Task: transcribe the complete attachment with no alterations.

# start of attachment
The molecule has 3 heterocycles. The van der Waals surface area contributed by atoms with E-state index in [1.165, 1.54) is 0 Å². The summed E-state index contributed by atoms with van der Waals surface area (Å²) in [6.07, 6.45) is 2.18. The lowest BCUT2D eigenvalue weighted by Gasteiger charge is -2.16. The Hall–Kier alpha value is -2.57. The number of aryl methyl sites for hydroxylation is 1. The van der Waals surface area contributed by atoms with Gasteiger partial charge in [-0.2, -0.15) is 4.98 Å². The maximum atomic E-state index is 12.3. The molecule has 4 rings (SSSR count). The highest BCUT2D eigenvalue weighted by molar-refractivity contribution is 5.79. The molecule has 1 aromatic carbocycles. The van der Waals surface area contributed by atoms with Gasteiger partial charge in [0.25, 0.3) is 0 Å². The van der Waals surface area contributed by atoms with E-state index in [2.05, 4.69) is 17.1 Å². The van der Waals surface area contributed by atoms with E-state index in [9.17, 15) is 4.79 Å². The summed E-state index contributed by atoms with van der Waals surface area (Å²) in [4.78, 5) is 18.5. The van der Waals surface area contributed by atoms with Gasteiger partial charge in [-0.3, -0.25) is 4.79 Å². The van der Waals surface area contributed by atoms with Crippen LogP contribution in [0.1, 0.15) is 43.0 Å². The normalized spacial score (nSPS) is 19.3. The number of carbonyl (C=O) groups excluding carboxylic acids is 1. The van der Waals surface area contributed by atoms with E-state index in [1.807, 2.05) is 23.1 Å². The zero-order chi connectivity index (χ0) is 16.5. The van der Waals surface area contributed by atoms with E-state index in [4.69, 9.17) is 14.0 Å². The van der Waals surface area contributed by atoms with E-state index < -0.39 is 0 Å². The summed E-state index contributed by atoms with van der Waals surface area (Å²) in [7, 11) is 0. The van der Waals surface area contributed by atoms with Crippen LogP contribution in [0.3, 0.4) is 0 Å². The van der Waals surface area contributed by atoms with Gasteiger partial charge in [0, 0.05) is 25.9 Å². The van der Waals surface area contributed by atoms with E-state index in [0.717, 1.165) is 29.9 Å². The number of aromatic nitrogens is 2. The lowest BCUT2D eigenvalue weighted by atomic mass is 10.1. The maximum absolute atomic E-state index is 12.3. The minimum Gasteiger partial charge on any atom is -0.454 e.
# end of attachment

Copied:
The molecule has 3 heterocycles. The van der Waals surface area contributed by atoms with E-state index in [1.165, 1.54) is 0 Å². The summed E-state index contributed by atoms with van der Waals surface area (Å²) in [6.07, 6.45) is 2.18. The lowest BCUT2D eigenvalue weighted by Gasteiger charge is -2.16. The Hall–Kier alpha value is -2.57. The number of aryl methyl sites for hydroxylation is 1. The van der Waals surface area contributed by atoms with Gasteiger partial charge in [-0.2, -0.15) is 4.98 Å². The maximum atomic E-state index is 12.3. The molecule has 4 rings (SSSR count). The highest BCUT2D eigenvalue weighted by molar-refractivity contribution is 5.79. The molecule has 1 aromatic carbocycles. The van der Waals surface area contributed by atoms with Gasteiger partial charge in [0.25, 0.3) is 0 Å². The van der Waals surface area contributed by atoms with E-state index in [2.05, 4.69) is 17.1 Å². The van der Waals surface area contributed by atoms with E-state index in [9.17, 15) is 4.79 Å². The summed E-state index contributed by atoms with van der Waals surface area (Å²) in [4.78, 5) is 18.5. The van der Waals surface area contributed by atoms with Gasteiger partial charge in [-0.3, -0.25) is 4.79 Å². The van der Waals surface area contributed by atoms with Crippen LogP contribution in [0.1, 0.15) is 43.0 Å². The normalized spacial score (nSPS) is 19.3. The number of carbonyl (C=O) groups excluding carboxylic acids is 1. The van der Waals surface area contributed by atoms with E-state index in [1.807, 2.05) is 23.1 Å². The zero-order chi connectivity index (χ0) is 16.5. The van der Waals surface area contributed by atoms with E-state index in [4.69, 9.17) is 14.0 Å². The van der Waals surface area contributed by atoms with E-state index < -0.39 is 0 Å². The summed E-state index contributed by atoms with van der Waals surface area (Å²) in [7, 11) is 0. The van der Waals surface area contributed by atoms with Crippen LogP contribution in [0.3, 0.4) is 0 Å². The van der Waals surface area contributed by atoms with Gasteiger partial charge in [0, 0.05) is 25.9 Å². The van der Waals surface area contributed by atoms with E-state index in [0.717, 1.165) is 29.9 Å². The number of aromatic nitrogens is 2. The lowest BCUT2D eigenvalue weighted by atomic mass is 10.1. The maximum absolute atomic E-state index is 12.3. The minimum Gasteiger partial charge on any atom is -0.454 e.